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Chagas disease is primarily spread through insects. It occurs commonly in South and Central America. It is also referred as American trypanosomiasis, which is caused through protozoan parasite Trypanosoma cruzi. It is a vector-borne disease. These bugs are responsible for carrying the parasites occurring in the unhygienic environment of poverty ridden homes in rural or suburban areas. Generally, the bugs have been reported to disappear in daytime and resume activity at night while feeding on human blood. The bug bites the skin on face and defecates near the bite. The moment bite-ridden person scratches that region, parasites enter his body and the backdrop for infection is thus created.
According to recent research, T. cruzi was probably introduced to South America through bats nearly 7-10 million years ago with its roots in the Andean area at the time when first settlements in the coastal region of the Atacama Desert were formed. Another theory suggests that it affected wild animals approximately 9,000 years ago. It later extended to domestic animals and people. The large pool of T. cruzi parasites in wild animals of America implies that it is difficult to nullify the parasite.
Trypanosoma cruzi is a parasite, which is responsible for creating contagious sickness. It is spread through the bite of reduvid bugs and forms a major health problem in South America. The disease is known to affect people in the United States due activity of immigration.
Certain risk factors for Chagas disease have been underlined as follows:
- Inhabiting a hutment where reduvid bugs are found to exist in the walls.
- Consumption of food contaminated with T. cruzi.
- Blood transfusions or organ transplants from an infected person.
- Transmission through an infected mother to her newborn.
- Bio-hazard laboratory accidents.
Chagas disease occurs in two phases: acute and chronic. The acute phase shows no likelihood of symptoms or has very mild symptoms. During the acute stage, large numbers of parasites circulate in the blood. These symptoms are feverishness, swelling in the eye or any place where the bite occurs coupled with redness. The patient may experience an overall feeling of ill health. In less than half the population affected by the parasite, distinct visible signs are skin lesion or a purplish swelling of the eyelid.
Once the acute phase is over, the disease diminishes. Symptoms may fail to appear for years together. However, when the symptoms finally develop, they include constipation, pain in abdomen and digestive problems, heart failure, palpitations and extreme difficulty in swallowing. During the chronic phase, the parasites are hidden mainly in the heart and digestive muscle. About 30% of patients suffer from cardiac disorders and up to 10% suffer from digestive, neurological or mixed alterations. Eventually, the infection can result into sudden death or heart failure due to progressive destruction of the heart muscle.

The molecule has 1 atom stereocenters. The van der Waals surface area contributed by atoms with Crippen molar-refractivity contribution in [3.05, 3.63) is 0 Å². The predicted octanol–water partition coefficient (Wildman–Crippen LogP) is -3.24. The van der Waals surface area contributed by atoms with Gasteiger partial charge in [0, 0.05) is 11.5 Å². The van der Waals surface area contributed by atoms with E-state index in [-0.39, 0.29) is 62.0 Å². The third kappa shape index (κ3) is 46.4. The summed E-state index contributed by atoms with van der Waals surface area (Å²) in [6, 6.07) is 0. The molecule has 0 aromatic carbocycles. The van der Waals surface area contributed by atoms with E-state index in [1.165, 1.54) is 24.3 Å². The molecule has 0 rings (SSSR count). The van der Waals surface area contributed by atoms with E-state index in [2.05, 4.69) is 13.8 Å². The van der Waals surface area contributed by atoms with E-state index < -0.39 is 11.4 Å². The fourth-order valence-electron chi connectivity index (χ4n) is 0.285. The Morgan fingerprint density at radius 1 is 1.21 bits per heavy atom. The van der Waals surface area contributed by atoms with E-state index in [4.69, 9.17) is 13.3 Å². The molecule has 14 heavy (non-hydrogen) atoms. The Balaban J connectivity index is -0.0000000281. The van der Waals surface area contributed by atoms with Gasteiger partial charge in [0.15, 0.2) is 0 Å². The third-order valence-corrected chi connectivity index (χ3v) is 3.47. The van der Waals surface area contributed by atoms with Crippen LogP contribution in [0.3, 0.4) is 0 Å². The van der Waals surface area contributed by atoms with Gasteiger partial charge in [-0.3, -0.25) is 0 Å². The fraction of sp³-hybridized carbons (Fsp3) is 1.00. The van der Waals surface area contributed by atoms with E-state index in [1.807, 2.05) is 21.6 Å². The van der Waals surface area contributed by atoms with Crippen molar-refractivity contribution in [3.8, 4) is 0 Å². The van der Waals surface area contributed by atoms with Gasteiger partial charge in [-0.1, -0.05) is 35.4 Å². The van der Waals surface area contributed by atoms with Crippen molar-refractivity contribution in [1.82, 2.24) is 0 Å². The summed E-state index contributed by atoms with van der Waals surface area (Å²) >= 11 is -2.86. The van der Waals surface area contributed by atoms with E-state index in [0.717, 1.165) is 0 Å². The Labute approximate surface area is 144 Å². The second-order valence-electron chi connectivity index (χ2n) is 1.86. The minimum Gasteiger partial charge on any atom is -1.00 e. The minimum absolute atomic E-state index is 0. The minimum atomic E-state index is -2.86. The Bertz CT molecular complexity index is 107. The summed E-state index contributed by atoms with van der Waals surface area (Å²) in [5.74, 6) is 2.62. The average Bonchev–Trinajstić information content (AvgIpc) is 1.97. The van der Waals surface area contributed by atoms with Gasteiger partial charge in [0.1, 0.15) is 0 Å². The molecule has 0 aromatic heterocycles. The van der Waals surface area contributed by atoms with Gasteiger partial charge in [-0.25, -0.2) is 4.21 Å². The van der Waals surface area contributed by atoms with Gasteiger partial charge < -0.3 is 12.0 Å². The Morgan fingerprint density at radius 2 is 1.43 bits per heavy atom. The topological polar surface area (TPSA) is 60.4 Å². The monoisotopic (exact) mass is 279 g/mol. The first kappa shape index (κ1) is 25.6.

Doctor may conduct physical examination to confirm the symptoms. Detection of enlarged liver and spleen; enlarged lymph nodes; irregular heartbeat and rapid heartbeat may confirm the physical diagnosis.
Following tests are undertaken by doctor to confirm the analysis:
- Blood culture to look for signs of infection
- Chest x-ray
- Electrocardiogram (ECG)
- Enzyme-linked immunoassay (ELISA) to look for signs of infection
- Blood test to detect cause of infection
The acute phase of the Chagas disease is mandatory to be treated. Treatment for infants carrying the infection since birth is required to be undertaken at the correct time. Delay in medication may lead to slower healing.
Treating the chronic phase, wherein symptoms fail to manifest, is most recommended for both children and adults. Drugs used to treat this infection are benznidazole and nifurtimox. Both medicines offer guaranteed cure if given soon after the onset of disease. The drugs have been reported to have side effects, particularly in older people. Nifurtimox is best avoided by patients with neurological or psychiatric disorders. Pregnant women and those with liver problems have been cautioned to stay away from these medications.
Side effects such as headaches, loss of appetite and weight loss, Neuropathy, insomnia and skin rashes have been noted.
Control And Prevention
Being a vector-borne disease, it is utmost important for fragile locations in Latin America to undertake preventive measure to avoid spread of infection causing parasites. So far, no vaccine exists for Chagas disease. Hence, vector control is most effective remediation step. On the basis of geographical area, World Health Organization (WHO) recommends maintenance of hygiene for prevention and control of disease. The measures include spraying of houses and surrounding areas with insecticides; use of bed nets; improvement of house to prevent vector infestation; practise of hygienic practices in food preparation, transportation, storage and consumption. The WHO lays emphasis on testing the donors and receivers of blood as well as organs, and also screening of newborns to conduct an early diagnosis.
1. Steverding, D. The history of Chagas disease. Parasites & Vectors 2014, 7:317. doi:10.1186/1756-3305-7-317
2. Teixeira, ARL, Hecht, M M., Guimaro, M., Sousa, AO., Nitz, N. Pathogenesis of Chagas’ Disease: Parasite Persistence and Autoimmunity. Clin. Microbiol. Rev. 2011, 24: 3 592-630. doi: 10.1128/CMR.00063-10